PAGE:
Reusable Contract (Balasubramanian, Carlyle, Pautasso)
How can multi-purpose service logic be made effectively consumable and composable? How can service consumers compose services without having to couple themselves to service-specific contracts?
To access a service capability of a service with a service-specific contract, the service consumer must be designed to couple itself to the service contract. When the service contract changes, the service consumer is no longer functional. To access a new version of the service contract or to access other service contracts in order to compose other services the service consumer must be subjected to additional development cycles, thereby adding incurring time, effort, and expense.
Limit tight coupling to a common, reusable technical contract that is shared by multiple services. The technical contract provides only generic, high-level functions that are less likely to be impacted when service logic changes.
A reusable service contract can provide abstract and agnostic data exchange methods, none of which are related to a specific business function. Methods within a reusable contract are typically focused on types of information rather than on the business context of the information.
Whatever context is established by a reusable contract method reappears within and forms part of an individual service capability. A service consumer selects the correct capability at runtime and this selection provides the business context for the invocation of the reusable contract method.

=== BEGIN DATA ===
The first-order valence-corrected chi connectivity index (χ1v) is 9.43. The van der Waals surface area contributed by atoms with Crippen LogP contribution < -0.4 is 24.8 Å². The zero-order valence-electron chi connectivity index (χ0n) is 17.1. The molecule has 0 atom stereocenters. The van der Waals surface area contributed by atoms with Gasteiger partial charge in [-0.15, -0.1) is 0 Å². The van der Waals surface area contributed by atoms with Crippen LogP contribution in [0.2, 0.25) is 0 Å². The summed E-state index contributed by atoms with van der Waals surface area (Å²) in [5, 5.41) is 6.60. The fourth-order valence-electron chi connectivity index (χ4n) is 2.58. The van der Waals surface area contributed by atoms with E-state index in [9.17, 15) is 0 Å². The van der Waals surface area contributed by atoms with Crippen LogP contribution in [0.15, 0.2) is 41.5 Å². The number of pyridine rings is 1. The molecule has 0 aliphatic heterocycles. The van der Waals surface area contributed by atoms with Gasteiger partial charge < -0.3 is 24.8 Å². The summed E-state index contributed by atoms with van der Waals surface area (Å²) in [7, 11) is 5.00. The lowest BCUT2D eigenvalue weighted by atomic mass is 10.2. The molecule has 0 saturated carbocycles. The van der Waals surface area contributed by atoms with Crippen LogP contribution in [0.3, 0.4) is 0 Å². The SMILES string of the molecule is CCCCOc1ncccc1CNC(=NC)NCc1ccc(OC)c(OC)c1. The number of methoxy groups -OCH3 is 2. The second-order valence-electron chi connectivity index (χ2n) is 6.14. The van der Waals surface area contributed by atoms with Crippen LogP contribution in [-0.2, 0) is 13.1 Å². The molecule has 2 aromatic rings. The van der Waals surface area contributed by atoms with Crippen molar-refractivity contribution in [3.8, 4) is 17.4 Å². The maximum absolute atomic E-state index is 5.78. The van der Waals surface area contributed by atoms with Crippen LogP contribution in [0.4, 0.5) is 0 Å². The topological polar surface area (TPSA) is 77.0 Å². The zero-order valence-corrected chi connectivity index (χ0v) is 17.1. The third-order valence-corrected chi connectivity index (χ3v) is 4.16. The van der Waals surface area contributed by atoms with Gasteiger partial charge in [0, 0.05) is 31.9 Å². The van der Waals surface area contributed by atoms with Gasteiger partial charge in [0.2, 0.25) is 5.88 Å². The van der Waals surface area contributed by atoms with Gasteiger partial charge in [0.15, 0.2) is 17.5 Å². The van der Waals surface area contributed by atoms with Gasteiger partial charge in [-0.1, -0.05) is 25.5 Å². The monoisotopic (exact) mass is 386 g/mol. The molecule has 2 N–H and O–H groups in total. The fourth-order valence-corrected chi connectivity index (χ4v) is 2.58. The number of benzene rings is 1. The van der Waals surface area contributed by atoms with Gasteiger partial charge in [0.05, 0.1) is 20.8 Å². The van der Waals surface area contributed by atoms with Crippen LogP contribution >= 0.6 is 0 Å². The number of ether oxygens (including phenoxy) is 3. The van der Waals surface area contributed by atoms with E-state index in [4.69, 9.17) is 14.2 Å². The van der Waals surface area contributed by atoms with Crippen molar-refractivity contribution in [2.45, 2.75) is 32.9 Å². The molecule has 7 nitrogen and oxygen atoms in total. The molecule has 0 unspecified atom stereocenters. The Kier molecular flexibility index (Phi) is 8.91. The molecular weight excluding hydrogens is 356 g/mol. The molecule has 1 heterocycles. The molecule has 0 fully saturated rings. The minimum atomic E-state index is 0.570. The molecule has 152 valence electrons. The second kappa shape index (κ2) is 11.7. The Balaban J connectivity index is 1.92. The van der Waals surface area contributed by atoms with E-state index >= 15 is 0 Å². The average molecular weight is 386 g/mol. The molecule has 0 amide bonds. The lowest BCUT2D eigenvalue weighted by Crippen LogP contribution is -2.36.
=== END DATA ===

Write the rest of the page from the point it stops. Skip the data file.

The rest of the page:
HTTP provides a reusable contract via common methods, such as GET, PUT, and UPDATE, which allow consumer programs to access Web-based resources by further providing resource identifiers. The combination of the resource identifier and the HTTP method can comprise a service capability.
A reusable contract can also be created using a centralized WSDL definition, as long as the operations defined are sufficiently generic.
Sharing the same contract across services increases the importance of getting the contract right both initially, and over the contract lifetime. Reusable contracts can therefore require increased governance effort compared to service-specific contracts.
The reusable contract may still need to change if new services with new high-level data exchange requirements are introduced into the service inventory.
The reusable contract can lack sufficient metadata to effectively enable a service to be discovered. Service-specific metadata may need to be maintained separately from the reusable contract definition to ensure that service consumers are able to select the correct service capability with which to interact.